Molly Katchpole works on her laptop, along with her rabbit Crackers, in Washington, January 4, 2012. Corporate America's worst nightmare lives in a tiny one-bedroom apartment, loves browsing in flea markets and has a pet rabbit named Crackers....more

Molly Katchpole works on her laptop, along with her rabbit Crackers, in Washington, January 4, 2012. Corporate America's worst nightmare lives in a tiny one-bedroom apartment, loves browsing in flea markets and has a pet rabbit named Crackers. Katchpole, a 22-year-old Washington, D.C. resident, has recently tangled with a couple of billion-dollar corporations, and cowed them into submission without breaking a sweat. Thanks to the increasingly savvy use of tools like Facebook and Twitter, the power balance between company and customer has been tilting in the latter's favor. REUTERS/Gary Cameron

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<p>Social media strategists work to prepare a campaign through twitter at an advertising agency in Jakarta March 26, 2013. REUTERS/Enny Nuraheni</p>

Social media strategists work to prepare a campaign through twitter at an advertising agency in Jakarta March 26, 2013. REUTERS/Enny Nuraheni

Social media strategists work to prepare a campaign through twitter at an advertising agency in Jakarta March 26, 2013. REUTERS/Enny Nuraheni

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<p>People wait for their food as others line up to place their orders at Kogi, a Korean BBQ-inspired taco truck, in Torrance, California, April 17, 2009. Kogi BBQ uses the online social networking site "Twitter" to alert followers to their location around the Los Angeles area and any other updates.  REUTERS/Danny Moloshok</p>

People wait for their food as others line up to place their orders at Kogi, a Korean BBQ-inspired taco truck, in Torrance, California, April 17, 2009. Kogi BBQ uses the online social networking site "Twitter" to alert followers to their location...more

People wait for their food as others line up to place their orders at Kogi, a Korean BBQ-inspired taco truck, in Torrance, California, April 17, 2009. Kogi BBQ uses the online social networking site "Twitter" to alert followers to their location around the Los Angeles area and any other updates. REUTERS/Danny Moloshok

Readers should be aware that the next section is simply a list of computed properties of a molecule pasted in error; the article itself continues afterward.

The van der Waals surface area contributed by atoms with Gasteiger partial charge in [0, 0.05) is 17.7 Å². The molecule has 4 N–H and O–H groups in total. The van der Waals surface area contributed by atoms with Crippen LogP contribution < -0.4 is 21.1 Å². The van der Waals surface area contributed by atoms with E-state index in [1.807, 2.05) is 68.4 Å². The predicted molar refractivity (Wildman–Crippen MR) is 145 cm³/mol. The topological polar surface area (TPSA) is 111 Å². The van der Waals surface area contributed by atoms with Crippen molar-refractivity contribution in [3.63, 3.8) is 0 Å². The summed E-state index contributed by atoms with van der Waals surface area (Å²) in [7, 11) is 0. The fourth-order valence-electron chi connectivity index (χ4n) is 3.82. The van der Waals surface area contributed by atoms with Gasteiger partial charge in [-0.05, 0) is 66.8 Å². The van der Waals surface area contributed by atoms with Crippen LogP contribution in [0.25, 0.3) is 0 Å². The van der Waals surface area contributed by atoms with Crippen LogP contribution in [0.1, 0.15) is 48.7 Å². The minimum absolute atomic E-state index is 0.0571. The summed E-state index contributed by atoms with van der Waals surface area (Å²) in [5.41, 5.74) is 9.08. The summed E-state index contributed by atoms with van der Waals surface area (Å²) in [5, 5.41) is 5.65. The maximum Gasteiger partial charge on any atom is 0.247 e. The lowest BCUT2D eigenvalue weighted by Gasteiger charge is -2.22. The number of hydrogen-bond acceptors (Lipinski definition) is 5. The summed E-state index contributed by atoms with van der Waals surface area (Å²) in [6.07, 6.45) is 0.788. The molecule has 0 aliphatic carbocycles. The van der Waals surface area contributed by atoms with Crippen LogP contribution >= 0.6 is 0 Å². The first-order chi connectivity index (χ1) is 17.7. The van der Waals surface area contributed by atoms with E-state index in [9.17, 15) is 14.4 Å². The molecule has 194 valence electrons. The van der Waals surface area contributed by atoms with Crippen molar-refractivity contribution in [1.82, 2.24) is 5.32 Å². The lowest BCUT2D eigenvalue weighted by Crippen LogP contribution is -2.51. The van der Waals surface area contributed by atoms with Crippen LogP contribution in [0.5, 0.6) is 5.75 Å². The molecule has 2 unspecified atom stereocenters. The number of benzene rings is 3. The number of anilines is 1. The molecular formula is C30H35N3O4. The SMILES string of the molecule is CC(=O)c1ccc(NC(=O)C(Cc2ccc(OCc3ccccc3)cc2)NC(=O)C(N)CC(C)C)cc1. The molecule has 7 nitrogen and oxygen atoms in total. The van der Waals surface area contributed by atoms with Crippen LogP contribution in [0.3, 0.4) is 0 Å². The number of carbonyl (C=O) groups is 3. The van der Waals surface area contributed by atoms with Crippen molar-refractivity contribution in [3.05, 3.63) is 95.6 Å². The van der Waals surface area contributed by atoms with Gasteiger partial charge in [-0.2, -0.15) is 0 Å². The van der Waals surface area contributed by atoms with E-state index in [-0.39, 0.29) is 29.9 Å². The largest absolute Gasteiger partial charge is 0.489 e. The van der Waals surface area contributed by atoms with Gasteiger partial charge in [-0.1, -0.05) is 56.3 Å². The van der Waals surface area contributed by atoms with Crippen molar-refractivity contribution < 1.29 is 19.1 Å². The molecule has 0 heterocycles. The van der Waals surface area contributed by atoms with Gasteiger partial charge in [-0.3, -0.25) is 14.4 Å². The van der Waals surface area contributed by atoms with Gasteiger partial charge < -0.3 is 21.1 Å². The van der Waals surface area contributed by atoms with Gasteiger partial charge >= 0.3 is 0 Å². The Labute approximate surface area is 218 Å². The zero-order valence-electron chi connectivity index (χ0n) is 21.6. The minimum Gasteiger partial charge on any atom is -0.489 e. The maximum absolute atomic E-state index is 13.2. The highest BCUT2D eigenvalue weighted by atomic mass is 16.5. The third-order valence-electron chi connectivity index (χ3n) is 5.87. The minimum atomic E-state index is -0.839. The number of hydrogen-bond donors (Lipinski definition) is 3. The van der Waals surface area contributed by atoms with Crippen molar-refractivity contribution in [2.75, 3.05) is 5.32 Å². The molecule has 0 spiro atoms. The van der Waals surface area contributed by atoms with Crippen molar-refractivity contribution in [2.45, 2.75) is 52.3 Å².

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<p>Kuwaiti citizen Raken Subaiya checks his Twitter feed on his phone as Yousef al Anazi looks on during a sit-in protest in front of the Justice Palace in Kuwait City October 19, 2012. REUTERS/Stephanie Mcgehee</p>

Kuwaiti citizen Raken Subaiya checks his Twitter feed on his phone as Yousef al Anazi looks on during a sit-in protest in front of the Justice Palace in Kuwait City October 19, 2012. REUTERS/Stephanie Mcgehee

Kuwaiti citizen Raken Subaiya checks his Twitter feed on his phone as Yousef al Anazi looks on during a sit-in protest in front of the Justice Palace in Kuwait City October 19, 2012. REUTERS/Stephanie Mcgehee

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<p>Japan's Prime Minister and leader of the ruling Liberal Democratic Party (LDP) Shinzo Abe sits next to a monitor displaying twitter feeds, which has LDP related information, as he makes an appearance before media at the LDP headquarters in Tokyo July 21, 2013, after an upper house election. REUTERS/Yuya Shino</p>

Japan's Prime Minister and leader of the ruling Liberal Democratic Party (LDP) Shinzo Abe sits next to a monitor displaying twitter feeds, which has LDP related information, as he makes an appearance before media at the LDP headquarters in Tokyo July...more

Japan's Prime Minister and leader of the ruling Liberal Democratic Party (LDP) Shinzo Abe sits next to a monitor displaying twitter feeds, which has LDP related information, as he makes an appearance before media at the LDP headquarters in Tokyo July 21, 2013, after an upper house election. REUTERS/Yuya Shino

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<p>Roh Hoe-Chan, president of the New Progressive Party, poses as he tweets with his smartphone during a photo opportunity in Seoul February 19, 2010.   REUTERS/Lee Jae-Won</p>

Roh Hoe-Chan, president of the New Progressive Party, poses as he tweets with his smartphone during a photo opportunity in Seoul February 19, 2010. REUTERS/Lee Jae-Won

Roh Hoe-Chan, president of the New Progressive Party, poses as he tweets with his smartphone during a photo opportunity in Seoul February 19, 2010. REUTERS/Lee Jae-Won

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<p>Customers use computers at an internet cafe in Tehran May 9, 2011. Websites like Facebook, Twitter, YouTube and countless others were banned shortly after the re-election of Iran's President Mahmoud Ahmadinejad and the huge street protests that followed.    REUTERS/Raheb Homavandi</p>

Customers use computers at an internet cafe in Tehran May 9, 2011. Websites like Facebook, Twitter, YouTube and countless others were banned shortly after the re-election of Iran's President Mahmoud Ahmadinejad and the huge street protests that...more

Customers use computers at an internet cafe in Tehran May 9, 2011. Websites like Facebook, Twitter, YouTube and countless others were banned shortly after the re-election of Iran's President Mahmoud Ahmadinejad and the huge street protests that followed. REUTERS/Raheb Homavandi

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<p>A Twitter page is displayed on a laptop computer in Los Angeles October 13, 2009. REUTERS/Mario Anzuoni</p>

A Twitter page is displayed on a laptop computer in Los Angeles October 13, 2009. REUTERS/Mario Anzuoni

A Twitter page is displayed on a laptop computer in Los Angeles October 13, 2009. REUTERS/Mario Anzuoni